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No team had ever accom­plished what this NBA team did this season. And I’m not talking about the Golden State War­riors.

Everyone expected the War­riors to be excep­tional this season after winning the NBA Finals last June, but no one pre­dicted what the Portland Trail Blazers accom­plished this year.

The Blazers entered the 2015 – 16 regular season — which wrapped up last night — with low expec­ta­tions. After losing four of their five starters from the pre­vious year over the off­season to free agency and trades, NBA ana­lysts and pundits pre­dicted the Blazers to struggle through a season of rebuilding. Sportsbook had the Blazers fin­ishing the season with 27.5 wins, and even the most opti­mistic pro­jec­tions only had Portland fighting for the eighth seed in the Western Con­ference.
Yet here we are, two days away from tip-off of the NBA Playoffs, and the fifth-seed Blazers are preparing for a first-round matchup with the fourth-seed Los Angeles Clippers. No team in NBA history until this year’s Blazers had ever made the playoffs returning only two or fewer players with 1,000 or more minutes from the pre­vious season. The Blazers blew by Sportsbook’s pre­diction of 27.5 wins with their 28th win all the way back on Feb. 19 with an impressive 137 – 105 blowout of the NBA-best War­riors.
But it wasn’t as if it looked like the Blazers were going to smash expec­ta­tions from the beginning of the season. Portland was 15 – 24 on Jan. 8 before exploding for 18 wins over their next 22 games. It wasn’t until the middle of the season that the Blazers found their identity and started stringing together wins.
How’d they do it?
It helps to have a leader like Damian Lillard. Lillard, a fourth-year point guard out of Weber State, is one of only five players in the NBA with more than 1800 points and 500 or more assists. He is one of just four players in the top 10 in the league in points and assists per game. And yet he wasn’t even named an All-Star this season, adding to the sizeable chip on his shoulder that has moti­vated him throughout his career.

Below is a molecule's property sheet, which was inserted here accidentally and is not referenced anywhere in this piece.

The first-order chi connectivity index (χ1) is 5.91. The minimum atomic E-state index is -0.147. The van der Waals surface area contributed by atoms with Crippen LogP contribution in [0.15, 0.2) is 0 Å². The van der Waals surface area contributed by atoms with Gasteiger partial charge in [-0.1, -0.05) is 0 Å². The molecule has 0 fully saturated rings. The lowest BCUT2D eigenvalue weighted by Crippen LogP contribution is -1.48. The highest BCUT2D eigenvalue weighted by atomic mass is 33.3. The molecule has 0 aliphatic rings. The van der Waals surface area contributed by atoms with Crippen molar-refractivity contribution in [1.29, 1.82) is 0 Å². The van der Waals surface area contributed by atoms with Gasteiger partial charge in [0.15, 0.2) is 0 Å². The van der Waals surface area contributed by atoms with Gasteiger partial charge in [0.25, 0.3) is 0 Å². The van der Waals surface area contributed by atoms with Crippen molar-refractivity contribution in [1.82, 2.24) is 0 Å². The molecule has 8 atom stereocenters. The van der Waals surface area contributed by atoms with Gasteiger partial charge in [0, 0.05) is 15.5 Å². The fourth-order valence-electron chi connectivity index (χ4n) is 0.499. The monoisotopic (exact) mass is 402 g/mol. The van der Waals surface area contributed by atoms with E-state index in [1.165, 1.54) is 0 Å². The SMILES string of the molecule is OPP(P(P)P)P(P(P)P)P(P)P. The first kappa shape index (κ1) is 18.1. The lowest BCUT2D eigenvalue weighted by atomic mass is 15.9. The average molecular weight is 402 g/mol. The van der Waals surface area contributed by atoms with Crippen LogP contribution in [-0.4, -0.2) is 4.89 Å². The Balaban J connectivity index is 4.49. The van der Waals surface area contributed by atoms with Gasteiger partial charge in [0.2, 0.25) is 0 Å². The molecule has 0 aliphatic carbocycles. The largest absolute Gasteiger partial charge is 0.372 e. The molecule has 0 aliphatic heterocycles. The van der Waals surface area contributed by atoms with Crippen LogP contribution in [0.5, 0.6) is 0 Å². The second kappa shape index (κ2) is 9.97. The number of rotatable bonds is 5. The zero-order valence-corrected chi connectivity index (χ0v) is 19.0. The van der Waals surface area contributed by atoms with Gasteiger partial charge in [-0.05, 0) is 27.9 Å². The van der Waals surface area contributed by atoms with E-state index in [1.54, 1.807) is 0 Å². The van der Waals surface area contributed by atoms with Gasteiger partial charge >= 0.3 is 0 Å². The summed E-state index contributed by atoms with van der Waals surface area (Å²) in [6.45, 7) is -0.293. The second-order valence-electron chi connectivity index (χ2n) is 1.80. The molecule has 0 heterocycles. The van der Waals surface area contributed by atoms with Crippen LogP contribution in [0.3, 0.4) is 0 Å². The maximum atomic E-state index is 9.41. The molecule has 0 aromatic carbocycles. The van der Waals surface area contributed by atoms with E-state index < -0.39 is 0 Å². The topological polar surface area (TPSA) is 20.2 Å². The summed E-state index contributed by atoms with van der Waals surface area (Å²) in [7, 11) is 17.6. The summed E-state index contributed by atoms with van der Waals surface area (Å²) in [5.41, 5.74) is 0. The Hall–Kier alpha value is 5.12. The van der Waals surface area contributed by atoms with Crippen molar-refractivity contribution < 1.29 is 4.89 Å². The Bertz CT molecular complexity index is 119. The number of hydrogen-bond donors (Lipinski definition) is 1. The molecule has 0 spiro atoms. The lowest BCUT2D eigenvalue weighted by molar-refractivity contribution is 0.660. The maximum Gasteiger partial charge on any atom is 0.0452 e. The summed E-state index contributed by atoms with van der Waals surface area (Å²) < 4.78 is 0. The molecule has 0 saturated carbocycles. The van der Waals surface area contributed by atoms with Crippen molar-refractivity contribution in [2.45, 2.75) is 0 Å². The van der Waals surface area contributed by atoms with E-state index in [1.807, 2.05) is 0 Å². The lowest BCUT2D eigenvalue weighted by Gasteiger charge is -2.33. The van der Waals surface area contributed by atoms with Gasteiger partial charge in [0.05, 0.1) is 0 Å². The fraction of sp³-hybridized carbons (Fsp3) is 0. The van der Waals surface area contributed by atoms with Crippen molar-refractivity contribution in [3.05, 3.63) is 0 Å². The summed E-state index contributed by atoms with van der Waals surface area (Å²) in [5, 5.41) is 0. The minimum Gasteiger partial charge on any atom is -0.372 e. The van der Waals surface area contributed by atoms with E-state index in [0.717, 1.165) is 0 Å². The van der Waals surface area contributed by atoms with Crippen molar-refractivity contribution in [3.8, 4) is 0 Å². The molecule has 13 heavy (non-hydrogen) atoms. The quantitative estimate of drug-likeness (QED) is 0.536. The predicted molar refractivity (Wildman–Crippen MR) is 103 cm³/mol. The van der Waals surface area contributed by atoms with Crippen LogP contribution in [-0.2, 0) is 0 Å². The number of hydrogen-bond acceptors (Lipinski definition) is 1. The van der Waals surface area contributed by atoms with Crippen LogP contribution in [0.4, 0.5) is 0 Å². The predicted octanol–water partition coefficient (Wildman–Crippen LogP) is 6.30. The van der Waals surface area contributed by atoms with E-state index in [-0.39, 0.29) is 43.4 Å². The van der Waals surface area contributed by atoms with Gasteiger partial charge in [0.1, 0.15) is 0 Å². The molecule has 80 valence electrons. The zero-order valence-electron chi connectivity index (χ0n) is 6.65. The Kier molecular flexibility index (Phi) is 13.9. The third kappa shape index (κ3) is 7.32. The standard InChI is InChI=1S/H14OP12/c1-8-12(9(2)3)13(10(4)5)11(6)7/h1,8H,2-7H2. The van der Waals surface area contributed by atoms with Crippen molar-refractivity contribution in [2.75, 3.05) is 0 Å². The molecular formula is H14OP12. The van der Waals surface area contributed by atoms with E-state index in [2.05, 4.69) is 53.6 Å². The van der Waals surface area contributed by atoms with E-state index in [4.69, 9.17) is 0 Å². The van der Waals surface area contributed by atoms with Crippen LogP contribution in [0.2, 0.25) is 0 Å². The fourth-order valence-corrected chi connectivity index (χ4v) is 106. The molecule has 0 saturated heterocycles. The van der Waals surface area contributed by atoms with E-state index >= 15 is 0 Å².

Starting alongside Lillard in Portland’s back­court is third-year guard C.J. McCollum, the obvious favorite to win Most Improved Player this season. McCollum has taken advantage of a large jump in playing time this year, aver­aging more than 20 points per game this season after aver­aging just 6.8 points the pre­vious year. Lillard and McCollum com­bined for more than 400 3‑pointers this season, joining Golden State’s Stephen Curry and Klay Thompson as the only team­mates to do so this year.
The Blazers feature several other players who have blos­somed into more than com­petent NBA players under a new system and with increased minutes. While Lillard and McCollum are leading Portland’s charge, they wouldn’t be where they are without the improved play of once-nobodies like Maurice Harkless and Allen Crabbe.
Blazers head coach Terry Stotts and Blazers GM Neil Olshey should be con­sidered for Coach of the Year and Exec­utive of the Year, respec­tively, for their accom­plish­ments, and Lillard should be con­sidered a top-five MVP can­didate for where he has taken his team.
So if you don’t have a team to root for in the NBA Playoffs, don’t jump on the War­riors band­wagon, take a chance on the Blazers. Sure, the War­riors just com­pleted what will be unde­niably remem­bered as one of the greatest regular seasons of all time. But what the Blazers accom­plished this season might just be more impressive.